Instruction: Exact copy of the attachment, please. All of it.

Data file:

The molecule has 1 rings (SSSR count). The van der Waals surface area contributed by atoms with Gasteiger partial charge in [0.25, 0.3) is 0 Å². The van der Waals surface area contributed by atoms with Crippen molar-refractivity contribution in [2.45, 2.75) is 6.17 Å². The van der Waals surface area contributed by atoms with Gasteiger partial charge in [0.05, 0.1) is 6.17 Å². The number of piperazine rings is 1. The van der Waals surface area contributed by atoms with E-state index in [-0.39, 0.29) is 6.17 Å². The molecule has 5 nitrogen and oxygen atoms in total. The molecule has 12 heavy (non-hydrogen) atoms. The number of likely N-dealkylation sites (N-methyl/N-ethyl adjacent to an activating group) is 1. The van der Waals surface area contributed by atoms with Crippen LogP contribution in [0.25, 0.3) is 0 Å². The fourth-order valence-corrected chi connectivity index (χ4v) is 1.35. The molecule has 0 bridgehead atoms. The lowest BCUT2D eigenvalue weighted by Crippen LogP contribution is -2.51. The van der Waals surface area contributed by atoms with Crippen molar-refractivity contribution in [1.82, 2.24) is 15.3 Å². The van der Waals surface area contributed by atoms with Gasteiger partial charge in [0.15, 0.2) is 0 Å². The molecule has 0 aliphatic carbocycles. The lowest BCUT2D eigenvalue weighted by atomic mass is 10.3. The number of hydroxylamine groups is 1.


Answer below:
The molecule has 1 rings (SSSR count). The van der Waals surface area contributed by atoms with Gasteiger partial charge in [0.25, 0.3) is 0 Å². The van der Waals surface area contributed by atoms with Crippen molar-refractivity contribution in [2.45, 2.75) is 6.17 Å². The van der Waals surface area contributed by atoms with Gasteiger partial charge in [0.05, 0.1) is 6.17 Å². The number of piperazine rings is 1. The van der Waals surface area contributed by atoms with E-state index in [-0.39, 0.29) is 6.17 Å². The molecule has 5 nitrogen and oxygen atoms in total. The molecule has 12 heavy (non-hydrogen) atoms. The number of likely N-dealkylation sites (N-methyl/N-ethyl adjacent to an activating group) is 1. The van der Waals surface area contributed by atoms with Crippen LogP contribution in [0.25, 0.3) is 0 Å². The fourth-order valence-corrected chi connectivity index (χ4v) is 1.35. The molecule has 0 bridgehead atoms. The lowest BCUT2D eigenvalue weighted by Crippen LogP contribution is -2.51. The van der Waals surface area contributed by atoms with Crippen molar-refractivity contribution in [1.82, 2.24) is 15.3 Å². The van der Waals surface area contributed by atoms with Gasteiger partial charge in [0.15, 0.2) is 0 Å². The molecule has 0 aliphatic carbocycles. The lowest BCUT2D eigenvalue weighted by atomic mass is 10.3. The number of hydroxylamine groups is 1.